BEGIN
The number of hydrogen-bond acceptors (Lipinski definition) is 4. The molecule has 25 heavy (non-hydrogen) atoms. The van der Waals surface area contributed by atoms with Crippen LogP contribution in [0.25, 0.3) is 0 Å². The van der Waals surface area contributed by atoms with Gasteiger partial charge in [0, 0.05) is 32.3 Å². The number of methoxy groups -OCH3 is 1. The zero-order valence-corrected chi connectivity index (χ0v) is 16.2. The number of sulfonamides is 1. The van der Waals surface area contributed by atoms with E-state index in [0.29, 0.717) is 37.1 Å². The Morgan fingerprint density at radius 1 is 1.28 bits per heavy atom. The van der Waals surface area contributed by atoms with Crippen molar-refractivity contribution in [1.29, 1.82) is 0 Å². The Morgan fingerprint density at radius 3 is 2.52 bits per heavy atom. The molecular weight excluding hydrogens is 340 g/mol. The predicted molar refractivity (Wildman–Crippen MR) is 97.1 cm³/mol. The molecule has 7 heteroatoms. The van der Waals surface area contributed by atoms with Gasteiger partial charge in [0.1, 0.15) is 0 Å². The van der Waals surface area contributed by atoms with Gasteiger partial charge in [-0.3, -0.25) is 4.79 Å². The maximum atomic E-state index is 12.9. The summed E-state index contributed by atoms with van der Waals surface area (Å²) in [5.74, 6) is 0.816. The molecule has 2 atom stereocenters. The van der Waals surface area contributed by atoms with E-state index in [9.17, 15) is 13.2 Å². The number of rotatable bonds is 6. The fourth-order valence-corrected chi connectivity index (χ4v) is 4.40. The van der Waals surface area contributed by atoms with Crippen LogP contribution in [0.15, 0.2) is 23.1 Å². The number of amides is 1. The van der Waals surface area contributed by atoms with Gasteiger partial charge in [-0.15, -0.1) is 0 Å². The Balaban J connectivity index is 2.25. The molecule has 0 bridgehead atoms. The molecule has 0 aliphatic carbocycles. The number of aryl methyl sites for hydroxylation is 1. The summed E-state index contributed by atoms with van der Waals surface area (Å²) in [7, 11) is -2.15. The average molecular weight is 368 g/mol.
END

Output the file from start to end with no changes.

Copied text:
The number of hydrogen-bond acceptors (Lipinski definition) is 4. The molecule has 25 heavy (non-hydrogen) atoms. The van der Waals surface area contributed by atoms with Crippen LogP contribution in [0.25, 0.3) is 0 Å². The van der Waals surface area contributed by atoms with Gasteiger partial charge in [0, 0.05) is 32.3 Å². The number of methoxy groups -OCH3 is 1. The zero-order valence-corrected chi connectivity index (χ0v) is 16.2. The number of sulfonamides is 1. The van der Waals surface area contributed by atoms with E-state index in [0.29, 0.717) is 37.1 Å². The Morgan fingerprint density at radius 1 is 1.28 bits per heavy atom. The van der Waals surface area contributed by atoms with Crippen molar-refractivity contribution in [1.29, 1.82) is 0 Å². The Morgan fingerprint density at radius 3 is 2.52 bits per heavy atom. The molecular weight excluding hydrogens is 340 g/mol. The predicted molar refractivity (Wildman–Crippen MR) is 97.1 cm³/mol. The molecule has 7 heteroatoms. The van der Waals surface area contributed by atoms with Gasteiger partial charge in [0.1, 0.15) is 0 Å². The van der Waals surface area contributed by atoms with Gasteiger partial charge in [-0.3, -0.25) is 4.79 Å². The maximum atomic E-state index is 12.9. The summed E-state index contributed by atoms with van der Waals surface area (Å²) in [5.74, 6) is 0.816. The molecule has 2 atom stereocenters. The van der Waals surface area contributed by atoms with E-state index in [9.17, 15) is 13.2 Å². The number of rotatable bonds is 6. The fourth-order valence-corrected chi connectivity index (χ4v) is 4.40. The van der Waals surface area contributed by atoms with Crippen LogP contribution in [0.15, 0.2) is 23.1 Å². The number of amides is 1. The van der Waals surface area contributed by atoms with Gasteiger partial charge in [-0.15, -0.1) is 0 Å². The Balaban J connectivity index is 2.25. The molecule has 0 bridgehead atoms. The molecule has 0 aliphatic carbocycles. The number of aryl methyl sites for hydroxylation is 1. The summed E-state index contributed by atoms with van der Waals surface area (Å²) in [7, 11) is -2.15. The average molecular weight is 368 g/mol.